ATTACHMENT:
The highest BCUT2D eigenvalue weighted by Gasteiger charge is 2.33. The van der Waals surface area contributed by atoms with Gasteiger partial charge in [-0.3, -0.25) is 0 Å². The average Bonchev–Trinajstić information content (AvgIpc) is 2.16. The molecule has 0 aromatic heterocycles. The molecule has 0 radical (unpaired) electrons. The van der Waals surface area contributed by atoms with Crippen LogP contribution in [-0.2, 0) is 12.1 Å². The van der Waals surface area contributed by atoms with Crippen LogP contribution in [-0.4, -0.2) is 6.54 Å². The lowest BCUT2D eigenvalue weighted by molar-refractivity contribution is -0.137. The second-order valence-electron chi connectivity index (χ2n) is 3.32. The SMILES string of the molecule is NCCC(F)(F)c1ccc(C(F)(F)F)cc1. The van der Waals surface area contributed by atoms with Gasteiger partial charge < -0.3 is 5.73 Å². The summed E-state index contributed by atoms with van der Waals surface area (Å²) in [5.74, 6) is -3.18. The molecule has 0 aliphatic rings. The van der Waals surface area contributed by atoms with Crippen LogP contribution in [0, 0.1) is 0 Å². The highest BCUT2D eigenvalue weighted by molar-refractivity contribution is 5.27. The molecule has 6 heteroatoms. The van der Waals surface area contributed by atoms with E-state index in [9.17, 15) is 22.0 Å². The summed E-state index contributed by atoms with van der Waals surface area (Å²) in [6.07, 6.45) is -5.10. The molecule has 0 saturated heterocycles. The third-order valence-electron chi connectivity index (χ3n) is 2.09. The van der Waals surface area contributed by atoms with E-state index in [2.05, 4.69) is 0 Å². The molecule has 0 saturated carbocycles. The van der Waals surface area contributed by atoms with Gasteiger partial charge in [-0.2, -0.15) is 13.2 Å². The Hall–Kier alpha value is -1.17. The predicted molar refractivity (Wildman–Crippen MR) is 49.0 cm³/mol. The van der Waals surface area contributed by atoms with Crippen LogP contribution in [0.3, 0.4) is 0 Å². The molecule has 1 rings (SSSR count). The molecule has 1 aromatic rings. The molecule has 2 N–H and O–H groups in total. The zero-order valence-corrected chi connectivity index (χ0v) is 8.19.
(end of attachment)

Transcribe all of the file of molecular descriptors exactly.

The highest BCUT2D eigenvalue weighted by Gasteiger charge is 2.33. The van der Waals surface area contributed by atoms with Gasteiger partial charge in [-0.3, -0.25) is 0 Å². The average Bonchev–Trinajstić information content (AvgIpc) is 2.16. The molecule has 0 aromatic heterocycles. The molecule has 0 radical (unpaired) electrons. The van der Waals surface area contributed by atoms with Crippen LogP contribution in [-0.2, 0) is 12.1 Å². The van der Waals surface area contributed by atoms with Crippen LogP contribution in [-0.4, -0.2) is 6.54 Å². The lowest BCUT2D eigenvalue weighted by molar-refractivity contribution is -0.137. The second-order valence-electron chi connectivity index (χ2n) is 3.32. The SMILES string of the molecule is NCCC(F)(F)c1ccc(C(F)(F)F)cc1. The van der Waals surface area contributed by atoms with Gasteiger partial charge < -0.3 is 5.73 Å². The summed E-state index contributed by atoms with van der Waals surface area (Å²) in [5.74, 6) is -3.18. The molecule has 0 aliphatic rings. The van der Waals surface area contributed by atoms with Crippen LogP contribution in [0, 0.1) is 0 Å². The highest BCUT2D eigenvalue weighted by molar-refractivity contribution is 5.27. The molecule has 6 heteroatoms. The van der Waals surface area contributed by atoms with E-state index in [9.17, 15) is 22.0 Å². The summed E-state index contributed by atoms with van der Waals surface area (Å²) in [6.07, 6.45) is -5.10. The molecule has 0 saturated heterocycles. The third-order valence-electron chi connectivity index (χ3n) is 2.09. The van der Waals surface area contributed by atoms with E-state index in [2.05, 4.69) is 0 Å². The molecule has 0 saturated carbocycles. The van der Waals surface area contributed by atoms with Gasteiger partial charge in [-0.2, -0.15) is 13.2 Å². The Hall–Kier alpha value is -1.17. The predicted molar refractivity (Wildman–Crippen MR) is 49.0 cm³/mol. The van der Waals surface area contributed by atoms with Crippen LogP contribution in [0.3, 0.4) is 0 Å². The molecule has 1 rings (SSSR count). The molecule has 1 aromatic rings. The molecule has 2 N–H and O–H groups in total. The zero-order valence-corrected chi connectivity index (χ0v) is 8.19.